Dilbert and Bogart On “F#(& You” Money

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Trying to think of a good name for your retirement fund? Here’s a funny Dilbert comic about a colorful option:

dilscott

In fact, the origins of the term “F— You Money” can be traced to actor Humphrey Bogart. The following quote is attributed to him:

The only good reason to have money is this: so that you can tell any SOB in the world to go to hell.

There is also this story from some biographical accounts of his early years:

Long before he was Hollywood’s most famous tough guy, Bogart began his acting career on the stage. After serving in the United States Navy during WWI, he got his start playing a handful of very juvenile roles in drawing-room and country-house comedies. In 1920, he scored a leading roll in the comedy “Cradle Snatchers” and received a bevy of positive notices. It was during this time that he was said to have kept $100 dollars in his dresser drawer at all times, calling it his “F” you money. Instead of taking a part he didn’t want, he could just say “F” you.

I looked it up and $100 in 1920 was about $1,000 in today’s dollars.

I like Bogart’s definition better. He basically says “I’ve now got the financial independence to be picky in how I spend my time.” You don’t need a million bucks. Even a smaller sum of money tucked away can make a big difference in your mood and outlook on life. The first $25,000 I saved up freed me up to pursue my real passions and make the next $250,000.

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Comments

  1. But didn’t the name really become popular after Burt Reynolds said it in “City Heat”?

  2. I know it wasn’t the first usage, but i am quite fond of its use in Cryptonomicon by Neal Stephenson.

    one of the main characters, has a spreadsheet that updates his value of f-you money as the financial markets change around the world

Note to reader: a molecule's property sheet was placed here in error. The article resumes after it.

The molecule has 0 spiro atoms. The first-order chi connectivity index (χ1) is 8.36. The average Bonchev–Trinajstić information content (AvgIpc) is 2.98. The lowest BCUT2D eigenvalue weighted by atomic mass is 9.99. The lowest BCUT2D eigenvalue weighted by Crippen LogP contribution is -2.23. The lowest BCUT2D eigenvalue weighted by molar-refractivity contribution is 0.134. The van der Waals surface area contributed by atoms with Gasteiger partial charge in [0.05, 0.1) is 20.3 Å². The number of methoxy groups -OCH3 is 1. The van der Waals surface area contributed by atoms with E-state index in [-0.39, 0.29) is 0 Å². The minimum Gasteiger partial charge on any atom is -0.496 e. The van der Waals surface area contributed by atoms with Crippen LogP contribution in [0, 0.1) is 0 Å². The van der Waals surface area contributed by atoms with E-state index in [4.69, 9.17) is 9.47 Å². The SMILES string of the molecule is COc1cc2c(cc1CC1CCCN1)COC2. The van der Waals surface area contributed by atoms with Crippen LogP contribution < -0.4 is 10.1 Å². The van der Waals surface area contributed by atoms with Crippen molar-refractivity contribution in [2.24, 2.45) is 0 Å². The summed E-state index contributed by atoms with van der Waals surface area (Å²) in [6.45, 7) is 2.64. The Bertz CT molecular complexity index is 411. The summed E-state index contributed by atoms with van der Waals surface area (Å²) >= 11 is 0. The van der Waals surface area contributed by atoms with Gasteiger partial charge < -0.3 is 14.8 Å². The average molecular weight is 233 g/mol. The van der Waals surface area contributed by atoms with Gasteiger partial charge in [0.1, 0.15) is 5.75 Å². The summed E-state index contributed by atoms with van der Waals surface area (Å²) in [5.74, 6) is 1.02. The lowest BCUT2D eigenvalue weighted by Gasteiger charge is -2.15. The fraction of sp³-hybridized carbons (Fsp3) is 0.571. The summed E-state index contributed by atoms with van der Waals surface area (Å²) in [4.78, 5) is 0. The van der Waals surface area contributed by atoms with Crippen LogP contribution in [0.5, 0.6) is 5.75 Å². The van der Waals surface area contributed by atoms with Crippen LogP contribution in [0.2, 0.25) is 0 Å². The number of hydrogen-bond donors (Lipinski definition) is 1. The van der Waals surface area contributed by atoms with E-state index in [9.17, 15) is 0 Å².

3. Great post, how true though! The beauty of financial freedom to anyone to F***U

  4. If you read the book about this called (I think) “The Number”, they refer to the term “F you money” all the time.

    BTW, the book is a boring read.

  5. It’s a great concept. In fact, I just saved up $25K and walked away from a job that I didn’t like. Now, I have time to pursue much more satisfying ways to make money and maintain that whole work/heath/social/family balance to life.

    Still, you shouldn’t take the F-YOU too literally. Let the money get you out of a crappy situation, but don’t burn the bridge with a grandiose F YOU on the way out the door.

  6. @Oscar, you don’t want to be grandiose, per se. But you can be cool and styling with it.

    See how it’s done here:
    http://www.colbertnation.com/the-colbert-report-videos/365068/november-09-2010/cee-lo-green—f–k-you
    (NSFW)

  7. Good point Oscar.

  8. Jeff Medrano says:

    Hah, this post is great. I think I will stuff $100 in my sock drawer now.

  9. If you quit your job, how does your F-You money cover your healthcare costs?? COBRA is expensive and can eat up your savings very quickly.

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